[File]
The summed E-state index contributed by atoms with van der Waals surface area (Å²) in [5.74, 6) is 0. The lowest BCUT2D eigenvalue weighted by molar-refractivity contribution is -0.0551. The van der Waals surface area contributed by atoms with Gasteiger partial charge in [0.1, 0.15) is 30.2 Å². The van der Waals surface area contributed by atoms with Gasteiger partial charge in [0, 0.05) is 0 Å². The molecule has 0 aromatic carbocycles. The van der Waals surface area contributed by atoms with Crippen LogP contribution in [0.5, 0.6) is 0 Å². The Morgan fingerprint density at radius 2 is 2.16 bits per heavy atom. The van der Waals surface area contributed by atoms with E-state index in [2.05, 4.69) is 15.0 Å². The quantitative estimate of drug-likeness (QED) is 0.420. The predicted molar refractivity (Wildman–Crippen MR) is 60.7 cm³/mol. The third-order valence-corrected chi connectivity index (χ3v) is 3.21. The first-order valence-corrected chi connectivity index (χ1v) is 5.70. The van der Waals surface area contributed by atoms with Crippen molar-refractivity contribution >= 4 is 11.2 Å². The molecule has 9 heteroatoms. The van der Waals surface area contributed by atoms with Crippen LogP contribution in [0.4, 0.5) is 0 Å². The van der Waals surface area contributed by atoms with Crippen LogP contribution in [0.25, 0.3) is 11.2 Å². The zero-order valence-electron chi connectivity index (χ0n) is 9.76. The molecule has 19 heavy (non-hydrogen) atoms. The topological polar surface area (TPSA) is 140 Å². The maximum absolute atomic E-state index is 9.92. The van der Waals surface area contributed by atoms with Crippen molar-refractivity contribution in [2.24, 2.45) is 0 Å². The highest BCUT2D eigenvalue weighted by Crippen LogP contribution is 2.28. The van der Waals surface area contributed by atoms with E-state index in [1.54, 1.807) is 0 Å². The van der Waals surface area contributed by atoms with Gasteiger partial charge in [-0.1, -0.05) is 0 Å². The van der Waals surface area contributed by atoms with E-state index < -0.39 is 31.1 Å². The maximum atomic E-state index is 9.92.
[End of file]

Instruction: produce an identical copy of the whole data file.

The summed E-state index contributed by atoms with van der Waals surface area (Å²) in [5.74, 6) is 0. The lowest BCUT2D eigenvalue weighted by molar-refractivity contribution is -0.0551. The van der Waals surface area contributed by atoms with Gasteiger partial charge in [0.1, 0.15) is 30.2 Å². The van der Waals surface area contributed by atoms with Gasteiger partial charge in [0, 0.05) is 0 Å². The molecule has 0 aromatic carbocycles. The van der Waals surface area contributed by atoms with Crippen LogP contribution in [0.5, 0.6) is 0 Å². The Morgan fingerprint density at radius 2 is 2.16 bits per heavy atom. The van der Waals surface area contributed by atoms with E-state index in [2.05, 4.69) is 15.0 Å². The quantitative estimate of drug-likeness (QED) is 0.420. The predicted molar refractivity (Wildman–Crippen MR) is 60.7 cm³/mol. The third-order valence-corrected chi connectivity index (χ3v) is 3.21. The first-order valence-corrected chi connectivity index (χ1v) is 5.70. The van der Waals surface area contributed by atoms with Crippen molar-refractivity contribution >= 4 is 11.2 Å². The molecule has 9 heteroatoms. The van der Waals surface area contributed by atoms with Crippen LogP contribution in [0.4, 0.5) is 0 Å². The van der Waals surface area contributed by atoms with Crippen LogP contribution in [0.25, 0.3) is 11.2 Å². The zero-order valence-electron chi connectivity index (χ0n) is 9.76. The molecule has 19 heavy (non-hydrogen) atoms. The topological polar surface area (TPSA) is 140 Å². The maximum absolute atomic E-state index is 9.92. The van der Waals surface area contributed by atoms with Crippen molar-refractivity contribution in [2.24, 2.45) is 0 Å². The highest BCUT2D eigenvalue weighted by Crippen LogP contribution is 2.28. The van der Waals surface area contributed by atoms with E-state index in [1.54, 1.807) is 0 Å². The van der Waals surface area contributed by atoms with Gasteiger partial charge in [-0.1, -0.05) is 0 Å². The van der Waals surface area contributed by atoms with E-state index < -0.39 is 31.1 Å². The maximum atomic E-state index is 9.92.